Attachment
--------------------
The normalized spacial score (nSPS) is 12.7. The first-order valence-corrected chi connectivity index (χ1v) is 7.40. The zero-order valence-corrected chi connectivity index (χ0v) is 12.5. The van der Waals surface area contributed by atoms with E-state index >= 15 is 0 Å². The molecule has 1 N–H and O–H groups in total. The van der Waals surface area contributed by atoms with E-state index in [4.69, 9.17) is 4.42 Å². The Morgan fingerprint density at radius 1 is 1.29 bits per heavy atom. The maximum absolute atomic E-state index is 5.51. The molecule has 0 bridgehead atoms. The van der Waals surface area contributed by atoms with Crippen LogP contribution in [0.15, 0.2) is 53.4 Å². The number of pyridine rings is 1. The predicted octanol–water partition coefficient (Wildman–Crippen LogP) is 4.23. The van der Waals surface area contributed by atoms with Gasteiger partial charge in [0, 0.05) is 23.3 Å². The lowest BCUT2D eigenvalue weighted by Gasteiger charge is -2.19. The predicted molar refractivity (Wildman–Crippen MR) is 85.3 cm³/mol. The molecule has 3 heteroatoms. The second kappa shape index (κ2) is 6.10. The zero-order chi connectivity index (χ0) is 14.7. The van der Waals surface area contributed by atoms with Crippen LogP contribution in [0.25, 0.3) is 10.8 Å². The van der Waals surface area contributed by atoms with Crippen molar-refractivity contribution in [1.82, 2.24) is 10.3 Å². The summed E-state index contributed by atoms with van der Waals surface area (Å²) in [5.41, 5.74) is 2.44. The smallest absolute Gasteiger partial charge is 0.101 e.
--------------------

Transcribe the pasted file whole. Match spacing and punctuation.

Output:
The normalized spacial score (nSPS) is 12.7. The first-order valence-corrected chi connectivity index (χ1v) is 7.40. The zero-order valence-corrected chi connectivity index (χ0v) is 12.5. The van der Waals surface area contributed by atoms with E-state index >= 15 is 0 Å². The molecule has 1 N–H and O–H groups in total. The van der Waals surface area contributed by atoms with E-state index in [4.69, 9.17) is 4.42 Å². The Morgan fingerprint density at radius 1 is 1.29 bits per heavy atom. The maximum absolute atomic E-state index is 5.51. The molecule has 0 bridgehead atoms. The van der Waals surface area contributed by atoms with Crippen LogP contribution in [0.15, 0.2) is 53.4 Å². The number of pyridine rings is 1. The predicted octanol–water partition coefficient (Wildman–Crippen LogP) is 4.23. The van der Waals surface area contributed by atoms with Gasteiger partial charge in [0, 0.05) is 23.3 Å². The lowest BCUT2D eigenvalue weighted by Gasteiger charge is -2.19. The predicted molar refractivity (Wildman–Crippen MR) is 85.3 cm³/mol. The molecule has 3 heteroatoms. The second kappa shape index (κ2) is 6.10. The zero-order chi connectivity index (χ0) is 14.7. The van der Waals surface area contributed by atoms with Crippen LogP contribution in [0.25, 0.3) is 10.8 Å². The van der Waals surface area contributed by atoms with Crippen molar-refractivity contribution in [1.82, 2.24) is 10.3 Å². The summed E-state index contributed by atoms with van der Waals surface area (Å²) in [5.41, 5.74) is 2.44. The smallest absolute Gasteiger partial charge is 0.101 e.